memory scents

Do you ever experience an aroma that jogs your memory?  A scent that reminds you of a time or a place? A scent that calms or excites?

I certainly do.

Spring, especially spring, draws me back in time to my growing up years. Those years had some struggles for me, but somehow those struggles are tempered and tamped down when I plunge my nose into a lilac bloom.

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There is no smell on earth – for me – as lovely and as soothing as that of the lilac.

Growing up in Colorado, lilacs grew with abandon. We had three huge lilacs that grew in a circle, with just enough space for young children to find the center and hide out. The best time to do this was in spring, of course, when the lilacs were in full bloom.

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I am so very fortunate to have a lilac growing just steps from my front door.  It was planted not long after I moved to this place. As a tree that prefers northern climes, I was not sure how it would take to this southern hospitality.  But take it has!

Walt Whitman writes, Lilac and star and bird twined with the chant of my soul, There in the fragrant pines and the cedars dusk and dim. The chant of my soul. Those words entrance me.  In Sprig of Lilac, Hyam Plutzik writes, …their faint aroma touches the edge of the mind. To me it’s definitely not a faint aroma, but the scent of lilacs does touch the edge of my mind.

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I’ve been thinking about the power of scents. Aromas can remind us of a certain time and place, of an event that carries strong memories, of relationships, of joy and of sorrow.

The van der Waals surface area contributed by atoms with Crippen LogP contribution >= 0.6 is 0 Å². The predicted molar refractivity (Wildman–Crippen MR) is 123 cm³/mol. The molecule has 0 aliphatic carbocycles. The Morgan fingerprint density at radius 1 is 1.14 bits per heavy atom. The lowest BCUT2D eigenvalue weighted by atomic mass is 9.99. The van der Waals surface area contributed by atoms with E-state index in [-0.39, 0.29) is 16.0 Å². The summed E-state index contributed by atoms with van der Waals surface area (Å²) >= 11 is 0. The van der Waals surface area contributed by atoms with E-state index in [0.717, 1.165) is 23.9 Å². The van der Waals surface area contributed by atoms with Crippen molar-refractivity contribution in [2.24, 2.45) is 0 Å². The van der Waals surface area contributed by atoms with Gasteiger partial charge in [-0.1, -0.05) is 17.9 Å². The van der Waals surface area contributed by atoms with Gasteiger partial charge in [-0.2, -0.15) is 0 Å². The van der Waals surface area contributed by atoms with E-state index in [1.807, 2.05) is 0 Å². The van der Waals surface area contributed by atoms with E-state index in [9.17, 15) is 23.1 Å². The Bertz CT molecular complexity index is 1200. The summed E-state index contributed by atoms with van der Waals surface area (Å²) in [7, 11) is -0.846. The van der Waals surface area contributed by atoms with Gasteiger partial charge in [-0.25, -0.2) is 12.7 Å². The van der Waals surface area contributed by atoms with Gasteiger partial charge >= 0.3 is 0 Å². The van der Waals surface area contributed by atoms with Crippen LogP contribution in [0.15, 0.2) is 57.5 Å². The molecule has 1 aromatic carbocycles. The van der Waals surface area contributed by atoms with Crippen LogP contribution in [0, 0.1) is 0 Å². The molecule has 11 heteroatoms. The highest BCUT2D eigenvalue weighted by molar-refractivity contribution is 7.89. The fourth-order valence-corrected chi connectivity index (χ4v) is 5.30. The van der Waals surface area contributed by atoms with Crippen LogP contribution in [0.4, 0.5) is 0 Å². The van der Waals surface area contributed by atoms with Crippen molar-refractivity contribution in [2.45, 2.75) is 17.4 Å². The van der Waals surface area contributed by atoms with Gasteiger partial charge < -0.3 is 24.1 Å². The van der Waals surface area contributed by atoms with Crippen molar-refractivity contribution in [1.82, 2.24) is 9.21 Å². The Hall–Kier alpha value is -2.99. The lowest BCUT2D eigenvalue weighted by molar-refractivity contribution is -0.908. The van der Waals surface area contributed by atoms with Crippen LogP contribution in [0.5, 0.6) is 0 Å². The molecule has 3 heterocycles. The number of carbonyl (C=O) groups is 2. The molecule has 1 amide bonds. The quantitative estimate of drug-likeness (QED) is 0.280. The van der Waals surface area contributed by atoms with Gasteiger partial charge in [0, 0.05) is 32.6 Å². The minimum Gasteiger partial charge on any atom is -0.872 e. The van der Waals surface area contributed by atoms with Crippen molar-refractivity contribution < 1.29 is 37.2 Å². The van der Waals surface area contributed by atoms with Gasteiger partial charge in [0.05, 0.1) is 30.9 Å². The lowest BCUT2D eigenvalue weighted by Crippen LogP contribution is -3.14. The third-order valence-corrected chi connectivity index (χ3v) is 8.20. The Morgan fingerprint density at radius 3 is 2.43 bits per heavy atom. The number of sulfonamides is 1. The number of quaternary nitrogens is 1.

I visit a place regularly. When I open the front door of the building, I’m met with a familiar and pleasant scent.  Familiar because the scent has greeted me for many months as I step into this place. For me its a place of healing. So as the scent touches the edge of my mind, I begin to feel a healing presence.

There’s an entire field of study and investigation into “smell memory” – about how our brains experience smells, and how some smells in our lives remain in our memory of the events associated with a particular scent.

While I have little interest in the scientific explanation, I know that what I experience when my nose plunges into a lilac bloom, or when I step inside one door in particular, I am thrust into a place of soft harmony and healing.

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My Thumb Prayer activity is taking shape and just as making crosses last year called me into a creative time, so too does making thumb prayers. The intentional choosing of each button, with the thought of, and the prayer for the recipient, draws me further in.

Here are the latest.

It’s very quieting. Be still. Be still. And know.

2 thoughts on “memory scents”

  1. I miss the smell of the Northern lilac bushes. The one at my grandparents house was as tall as their old 2 story home.
    I LOVED that bush! The Texas lilac bushes don’t even come close to the memories and scent of the one of my childhood.
    I may have to have you send me some cutting!

    Like

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